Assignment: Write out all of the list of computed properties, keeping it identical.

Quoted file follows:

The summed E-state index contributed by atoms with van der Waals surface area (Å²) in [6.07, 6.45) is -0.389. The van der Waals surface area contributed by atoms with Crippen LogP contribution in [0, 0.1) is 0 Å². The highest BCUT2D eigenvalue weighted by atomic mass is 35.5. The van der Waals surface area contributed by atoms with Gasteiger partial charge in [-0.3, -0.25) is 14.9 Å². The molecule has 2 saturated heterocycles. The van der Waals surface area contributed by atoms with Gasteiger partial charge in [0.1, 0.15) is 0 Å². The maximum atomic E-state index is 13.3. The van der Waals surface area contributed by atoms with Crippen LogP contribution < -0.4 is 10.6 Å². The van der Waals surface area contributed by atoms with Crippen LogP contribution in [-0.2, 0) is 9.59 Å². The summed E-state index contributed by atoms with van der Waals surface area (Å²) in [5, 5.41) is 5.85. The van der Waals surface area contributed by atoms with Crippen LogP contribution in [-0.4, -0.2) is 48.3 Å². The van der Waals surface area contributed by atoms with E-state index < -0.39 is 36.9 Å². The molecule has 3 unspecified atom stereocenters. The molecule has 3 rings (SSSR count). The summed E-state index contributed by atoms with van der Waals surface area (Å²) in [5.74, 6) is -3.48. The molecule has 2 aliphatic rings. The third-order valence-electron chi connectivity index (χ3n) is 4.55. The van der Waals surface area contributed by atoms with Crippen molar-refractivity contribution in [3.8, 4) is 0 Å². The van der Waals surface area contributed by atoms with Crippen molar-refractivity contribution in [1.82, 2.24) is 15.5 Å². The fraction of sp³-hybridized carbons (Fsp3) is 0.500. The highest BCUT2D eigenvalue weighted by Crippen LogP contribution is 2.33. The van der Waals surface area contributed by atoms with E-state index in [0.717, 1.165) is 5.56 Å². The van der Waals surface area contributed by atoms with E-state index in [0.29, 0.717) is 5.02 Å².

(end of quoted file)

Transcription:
The summed E-state index contributed by atoms with van der Waals surface area (Å²) in [6.07, 6.45) is -0.389. The van der Waals surface area contributed by atoms with Crippen LogP contribution in [0, 0.1) is 0 Å². The highest BCUT2D eigenvalue weighted by atomic mass is 35.5. The van der Waals surface area contributed by atoms with Gasteiger partial charge in [-0.3, -0.25) is 14.9 Å². The molecule has 2 saturated heterocycles. The van der Waals surface area contributed by atoms with Gasteiger partial charge in [0.1, 0.15) is 0 Å². The maximum atomic E-state index is 13.3. The van der Waals surface area contributed by atoms with Crippen LogP contribution < -0.4 is 10.6 Å². The van der Waals surface area contributed by atoms with Crippen LogP contribution in [-0.2, 0) is 9.59 Å². The summed E-state index contributed by atoms with van der Waals surface area (Å²) in [5, 5.41) is 5.85. The van der Waals surface area contributed by atoms with Crippen LogP contribution in [-0.4, -0.2) is 48.3 Å². The van der Waals surface area contributed by atoms with E-state index < -0.39 is 36.9 Å². The molecule has 3 unspecified atom stereocenters. The molecule has 3 rings (SSSR count). The summed E-state index contributed by atoms with van der Waals surface area (Å²) in [5.74, 6) is -3.48. The molecule has 2 aliphatic rings. The third-order valence-electron chi connectivity index (χ3n) is 4.55. The van der Waals surface area contributed by atoms with Crippen molar-refractivity contribution in [3.8, 4) is 0 Å². The van der Waals surface area contributed by atoms with Crippen molar-refractivity contribution in [1.82, 2.24) is 15.5 Å². The fraction of sp³-hybridized carbons (Fsp3) is 0.500. The highest BCUT2D eigenvalue weighted by Crippen LogP contribution is 2.33. The van der Waals surface area contributed by atoms with E-state index in [0.717, 1.165) is 5.56 Å². The van der Waals surface area contributed by atoms with E-state index in [0.29, 0.717) is 5.02 Å².